Published: April 2014 by Scholastic
Format: Paperback, 185 pages
Genres: Science Fiction
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13 books. 13 nightmares. 1 destiny.
Not this, anything but this.
In the aftermath of their devastating tragedy, the Academy turns towards an unlikely ally. But Sam's trust in everyone around him continues to be tested to the limits.
Sam journeys to South America, his dream leading him to a long-lost ancient city. Hidden deep with the Amazon rainforest, he is forced to navigate deadly obstacles in pursuit of another Gear.
Can Sam work out who the next Dreamer is in time, or will his enemies succeed once more?
He must find the last 13. They must fight on.
Nine is an exciting adventure that takes Sam and his friends to South America, where they face some of their biggest challenges yet.
While Sam is off ‘in the field’ searching for a new Dreamer in Brazil, Alex and Eva are also working hard to help the Dreamer cause. There’s a lot of creativity in what they each do for the team – while Sam is all quick-thinking and action, Alex is more about planning and anticipating problems, while Eva has proven herself to be versatile and able to adapt to a variety of situations. I think the books are maturing alongside Sam, who learnt a lot in the past few weeks.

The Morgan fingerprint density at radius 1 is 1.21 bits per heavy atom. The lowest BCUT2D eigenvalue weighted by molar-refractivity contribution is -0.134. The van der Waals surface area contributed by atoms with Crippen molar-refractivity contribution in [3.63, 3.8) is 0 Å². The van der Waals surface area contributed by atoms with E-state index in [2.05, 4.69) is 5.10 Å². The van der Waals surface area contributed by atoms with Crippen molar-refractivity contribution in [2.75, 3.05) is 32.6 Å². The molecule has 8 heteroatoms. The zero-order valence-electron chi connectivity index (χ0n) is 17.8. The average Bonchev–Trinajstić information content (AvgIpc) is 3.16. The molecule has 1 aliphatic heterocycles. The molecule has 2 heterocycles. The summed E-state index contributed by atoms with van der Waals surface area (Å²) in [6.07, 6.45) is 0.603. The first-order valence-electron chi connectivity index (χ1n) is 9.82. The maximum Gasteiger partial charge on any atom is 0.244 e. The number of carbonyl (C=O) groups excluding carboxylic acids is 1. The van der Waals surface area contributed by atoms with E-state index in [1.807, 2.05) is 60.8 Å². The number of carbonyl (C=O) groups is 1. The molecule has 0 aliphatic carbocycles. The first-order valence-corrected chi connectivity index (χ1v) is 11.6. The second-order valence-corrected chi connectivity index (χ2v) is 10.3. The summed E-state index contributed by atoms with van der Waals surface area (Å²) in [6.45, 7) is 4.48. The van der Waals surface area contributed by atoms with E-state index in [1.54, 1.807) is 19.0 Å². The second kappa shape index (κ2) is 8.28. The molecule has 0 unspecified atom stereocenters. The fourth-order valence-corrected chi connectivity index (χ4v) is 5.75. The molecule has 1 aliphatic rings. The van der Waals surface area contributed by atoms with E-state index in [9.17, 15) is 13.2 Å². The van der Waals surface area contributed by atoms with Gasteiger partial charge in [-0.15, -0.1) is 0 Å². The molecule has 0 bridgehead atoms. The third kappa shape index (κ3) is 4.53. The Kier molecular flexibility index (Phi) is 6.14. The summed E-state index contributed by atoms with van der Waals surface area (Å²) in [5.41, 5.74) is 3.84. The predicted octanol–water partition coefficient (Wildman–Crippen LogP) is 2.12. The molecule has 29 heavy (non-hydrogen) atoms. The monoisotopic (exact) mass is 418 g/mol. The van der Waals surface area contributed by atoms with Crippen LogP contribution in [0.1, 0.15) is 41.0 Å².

I’m still sensing an undertone of inequality with Sam: the newest dreamer that he meets is a boy, and Sam doesn’t coddle or caution Rapha the way he usually does the girls. Although it’s great to see Eva and Lora playing such important roles in the story, it annoys me that Sam is always quick to ask the female dreamers whether their ideas and adventures are good ideas, even though he’s always the one in the most danger and is quite the risk-taker himself. There’s no question of the capability of the girls in this series but they are always being treated differently. None of the girls have ever gone on a trip with Sam but he’s travelled with all the male dreamers at least once. There’s absolutely no reason, that I can see, that Eva couldn’t have accompanied him when he sets out to find Dreamers.
I liked is that the ending of Nine was not as predictable as it has been in the earlier books, and I can see that the series is breaking away from the pattern of the first few books. This is great because it allows the characters to be put in different situations and keeps the audience from getting too comfortable or thinking their favourite characters will be safe from harm.
As we near the mid-point of the series, I’d like to see the books depart from over-used tropes and really try something new – there was one part that read as though it was taken straight from Inception, which jarred me out of the narrative.
I liked Nine, and I think this adventure series keeps going from strength to strength. As I’ve said before, these books would be perfect for younger readers who are looking for an international adventure and some very cool science (think James Bond meets The Da Vinci Code!)